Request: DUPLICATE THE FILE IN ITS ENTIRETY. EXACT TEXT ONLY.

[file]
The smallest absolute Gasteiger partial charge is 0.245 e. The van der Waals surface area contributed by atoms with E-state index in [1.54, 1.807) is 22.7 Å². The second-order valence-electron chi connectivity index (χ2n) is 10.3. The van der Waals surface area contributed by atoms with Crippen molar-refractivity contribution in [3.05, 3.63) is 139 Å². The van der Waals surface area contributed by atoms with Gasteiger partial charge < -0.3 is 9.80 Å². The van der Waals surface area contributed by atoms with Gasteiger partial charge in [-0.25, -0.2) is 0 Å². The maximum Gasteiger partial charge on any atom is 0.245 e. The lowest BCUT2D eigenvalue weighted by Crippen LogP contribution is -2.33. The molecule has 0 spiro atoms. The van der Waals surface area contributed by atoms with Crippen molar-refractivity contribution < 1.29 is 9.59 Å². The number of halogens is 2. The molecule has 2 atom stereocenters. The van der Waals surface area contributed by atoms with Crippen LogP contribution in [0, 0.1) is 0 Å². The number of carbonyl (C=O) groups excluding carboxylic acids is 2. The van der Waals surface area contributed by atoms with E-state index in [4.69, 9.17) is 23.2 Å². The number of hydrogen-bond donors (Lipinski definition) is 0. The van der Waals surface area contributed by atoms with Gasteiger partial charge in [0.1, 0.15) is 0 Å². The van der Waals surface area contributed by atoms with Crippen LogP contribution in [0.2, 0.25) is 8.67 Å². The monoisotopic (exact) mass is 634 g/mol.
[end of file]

The smallest absolute Gasteiger partial charge is 0.245 e. The van der Waals surface area contributed by atoms with E-state index in [1.54, 1.807) is 22.7 Å². The second-order valence-electron chi connectivity index (χ2n) is 10.3. The van der Waals surface area contributed by atoms with Crippen molar-refractivity contribution in [3.05, 3.63) is 139 Å². The van der Waals surface area contributed by atoms with Gasteiger partial charge < -0.3 is 9.80 Å². The van der Waals surface area contributed by atoms with Gasteiger partial charge in [-0.25, -0.2) is 0 Å². The maximum Gasteiger partial charge on any atom is 0.245 e. The lowest BCUT2D eigenvalue weighted by Crippen LogP contribution is -2.33. The molecule has 0 spiro atoms. The van der Waals surface area contributed by atoms with Crippen molar-refractivity contribution < 1.29 is 9.59 Å². The number of halogens is 2. The molecule has 2 atom stereocenters. The van der Waals surface area contributed by atoms with Crippen LogP contribution in [0, 0.1) is 0 Å². The number of carbonyl (C=O) groups excluding carboxylic acids is 2. The van der Waals surface area contributed by atoms with E-state index in [4.69, 9.17) is 23.2 Å². The number of hydrogen-bond donors (Lipinski definition) is 0. The van der Waals surface area contributed by atoms with Gasteiger partial charge in [0.1, 0.15) is 0 Å². The van der Waals surface area contributed by atoms with Crippen LogP contribution in [0.2, 0.25) is 8.67 Å². The monoisotopic (exact) mass is 634 g/mol.